Responsible, fair critique is not "critique that seeks to eliminate all trace of personal bias and treat everything exactly the same." That is impossible, and pretending that it is possible is disingenuous. Rather, responsible, fair critique is critique that seeks to recognize one's own bias, to be aware of it, disclose it when appropriate and work with it in forming your framework for analysis, as part of a larger framework of personal development.

I don't know why the author thought it was a good idea to write and submit this piece to a T for Teen rated Friendship is Magic fanfiction competition/workshop/hootenanny. I bear them no particular ill will for having done so, and I hope they will return. But I also hope they will think carefully in the future about what the likely responses to controversial subjects are going to be, and how they often far overshadow "technical merits" in the minds of readers. Don't do edgy stuff in Writeoff. Thanks for writing, though!


That all having been said, I do have one other point of curiosity. What in the heck is up with this place and pony pedophilia? This piece, The Best Days Lie Ahead, Blueblood's Greatest Love, A Gem Beneath (arguably)... those are just the ones I remember from the last six months. I liked some of these, and none of them individually raise an eyebrow for me beyond ill-considered edgyness. But what's weird here is that it keeps happening.

Lest you believe me some shocked prude throwing a fit, let me open up a little. I'm no stranger to love, baby the subject of "lolicon" and underage relationships. Geek and anime culture and sexuality is one of my wheelhouses. I've (poorly) translated, written academic papers and taught a college course on erotic visual novels, including some with very controversial content. My personal beliefs align closely with Neil Gaiman and the CBLDF's excellent manifesto on the topic. By general societal standards I would think this puts me pretty dang far on the liberal side of the issue.

But I'm getting a little sketched out here, because never in my life, in all the venues I've been in and all the people I've known, never, ever, have I seen this subject come up this seriously, this often, with this sort of serious handwringing defensiveness. Not even with openly professed "lolicon fanatics," not even with Piers Anthony fans for god's sake. This doesn't happen anywhere else. Even Piers Anthony himself usually keeps a tighter lid on it than this. It really seems to be just this site, this community, especially the pony rounds, where I can count on some "let's take a serious sympathetic look at the subject of pedophilia - OH NO PEOPLE ARE SUPER HARSH ABOUT IT, what persecution, who could possibly have forseen this" popping up every couple of months.

So, open, honest question. Why is this? What is it with Pony Writeoff that makes this keep coming up as a subject, from multiple people over multiple rounds? Is there something going on here that I'm not aware of? And can we maybe consider making it stop?

Don't do edgy stuff in Writeoff.
#398 · 4
· on Monsters · >>AndrewRogue
Don't do edgy stuff in Writeoff.

If that's the lesson you're imparting from this, I couldn't disagree more.

First off, the Writeoff is not like writing for a general audience. For one thing, it's writing for fans of MLP, which is already a young, male, and liberal-leaning set. But much more importantly, you're writing for other authors. I expect the writers here to be able to handle controversial content.

Edgy stuff isn't bad, far from it. Edgy stuff ups the degree of difficulty. If you take no risks at all, you aren't going to grow as an author, and it's irresponsible to suggest authors ought to 'play it safe' with content. We should all be taking risks, as long as those risks are measured and we enter into them with full knowledge of what we're getting into.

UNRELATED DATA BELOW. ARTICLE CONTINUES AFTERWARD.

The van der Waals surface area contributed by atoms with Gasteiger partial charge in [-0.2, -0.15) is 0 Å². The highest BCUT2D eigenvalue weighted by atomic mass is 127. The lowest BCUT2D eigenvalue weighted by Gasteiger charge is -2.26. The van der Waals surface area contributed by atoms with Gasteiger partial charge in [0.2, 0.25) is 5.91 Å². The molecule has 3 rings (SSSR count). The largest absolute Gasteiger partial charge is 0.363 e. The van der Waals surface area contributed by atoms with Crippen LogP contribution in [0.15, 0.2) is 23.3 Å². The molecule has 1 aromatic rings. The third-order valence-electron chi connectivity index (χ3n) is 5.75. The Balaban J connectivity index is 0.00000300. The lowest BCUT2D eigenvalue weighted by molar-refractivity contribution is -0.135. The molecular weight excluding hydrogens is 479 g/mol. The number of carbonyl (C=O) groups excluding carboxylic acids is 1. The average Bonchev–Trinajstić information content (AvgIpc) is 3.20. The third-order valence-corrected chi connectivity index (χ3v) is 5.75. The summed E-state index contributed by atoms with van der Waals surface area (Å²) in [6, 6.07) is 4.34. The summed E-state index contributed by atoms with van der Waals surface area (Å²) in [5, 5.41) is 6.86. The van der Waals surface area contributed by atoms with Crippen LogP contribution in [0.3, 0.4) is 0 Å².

When I wrote Outmoded, I knew exactly what I was getting into. I failed with that fic because I didn't leave a strong enough impression of what the message was, and that's absolutely essential when doing something that takes the kind of brash risks Outmoded took. But that doesn't mean taking a risk was wrong, because I knew what I was doing. And even in failure, it helped me to grow.

People complaining about how horrible Monsters is seriously need to grow the buck up. This is not a story that should be making grown authors clutch their own pearls to read, and some of the critique sounds awfully pearl-clutching to me. If you're afraid of examining ideas that disturb you, I have no idea why you're an author.

(And once again, even though this fic reaches me on a personal level, it isn't mine.)
#399 · 1
· on The Dressmaker's Lament · >>Morning Sun
I love the idea. There are a few problems with the execution, and this is mostly because you chose a method of storytelling with a high degree of difficulty: first-pony extremely dramatic stream of consciousness. That's not easy to pull off without seeming incredibly telly or cartoonish in the process.

The first problem is that Rarity's stream of consciousness rambles in too many directions too abruptly, and lingers on certain topics well past the point of novelty. This is a rare case where fewer horse words would help. I think you should trim down, try to make points more briefly, and organize the stream of consciousness into a more orderly progression of topics, if possible. I'd also tone down the dramatics just a little bit. Even for Rarity on her wedding day this is a little over the top.

I saw the twist coming but I was grateful for it, because I'd hoped that's where you were headed. However, the reveal is done so casually you could almost miss it while reading over it, and I think you should reveal it's a wedding dress long before you hit the twist. I think you should also mention the beloved before you hit the twist, not casually drop it afterwards. You want to build up to the climax, and currently your climax is flat and you add things afterwards that would have helped bring it to a fever pitch.

This could be a great work with a little more organization. I hope you see it through!
#400 · 4

Didja know we're close to having at least 4 reviews on every story? Well, we are! A round of applause for us for helping maintain dat culture of good feedback.

If everyone would be so kind as to hit up the gallery and have a look, you'll see a couple stories that could use some love. Sadly I've already reviewed our one story still languishing with 2 reviews, so I'm deffo gonna need some backup there.